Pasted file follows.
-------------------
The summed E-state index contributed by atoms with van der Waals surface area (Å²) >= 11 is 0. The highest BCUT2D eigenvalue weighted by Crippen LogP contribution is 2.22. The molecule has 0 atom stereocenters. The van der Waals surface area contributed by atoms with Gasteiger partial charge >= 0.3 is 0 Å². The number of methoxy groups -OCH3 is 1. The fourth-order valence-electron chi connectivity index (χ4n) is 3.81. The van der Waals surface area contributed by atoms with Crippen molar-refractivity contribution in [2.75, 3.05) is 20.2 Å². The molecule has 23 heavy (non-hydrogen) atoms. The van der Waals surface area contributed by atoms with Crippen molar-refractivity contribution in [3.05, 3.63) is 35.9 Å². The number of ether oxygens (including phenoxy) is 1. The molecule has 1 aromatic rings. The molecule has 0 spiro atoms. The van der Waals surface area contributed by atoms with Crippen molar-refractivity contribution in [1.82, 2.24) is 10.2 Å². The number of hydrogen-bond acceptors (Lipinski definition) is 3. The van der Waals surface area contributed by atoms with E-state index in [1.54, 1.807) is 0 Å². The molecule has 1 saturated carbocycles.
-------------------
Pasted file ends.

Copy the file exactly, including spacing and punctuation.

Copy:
The summed E-state index contributed by atoms with van der Waals surface area (Å²) >= 11 is 0. The highest BCUT2D eigenvalue weighted by Crippen LogP contribution is 2.22. The molecule has 0 atom stereocenters. The van der Waals surface area contributed by atoms with Gasteiger partial charge >= 0.3 is 0 Å². The number of methoxy groups -OCH3 is 1. The fourth-order valence-electron chi connectivity index (χ4n) is 3.81. The van der Waals surface area contributed by atoms with Crippen molar-refractivity contribution in [2.75, 3.05) is 20.2 Å². The molecule has 23 heavy (non-hydrogen) atoms. The van der Waals surface area contributed by atoms with Crippen molar-refractivity contribution in [3.05, 3.63) is 35.9 Å². The number of ether oxygens (including phenoxy) is 1. The molecule has 1 aromatic rings. The molecule has 0 spiro atoms. The van der Waals surface area contributed by atoms with Crippen molar-refractivity contribution in [1.82, 2.24) is 10.2 Å². The number of hydrogen-bond acceptors (Lipinski definition) is 3. The van der Waals surface area contributed by atoms with E-state index in [1.54, 1.807) is 0 Å². The molecule has 1 saturated carbocycles.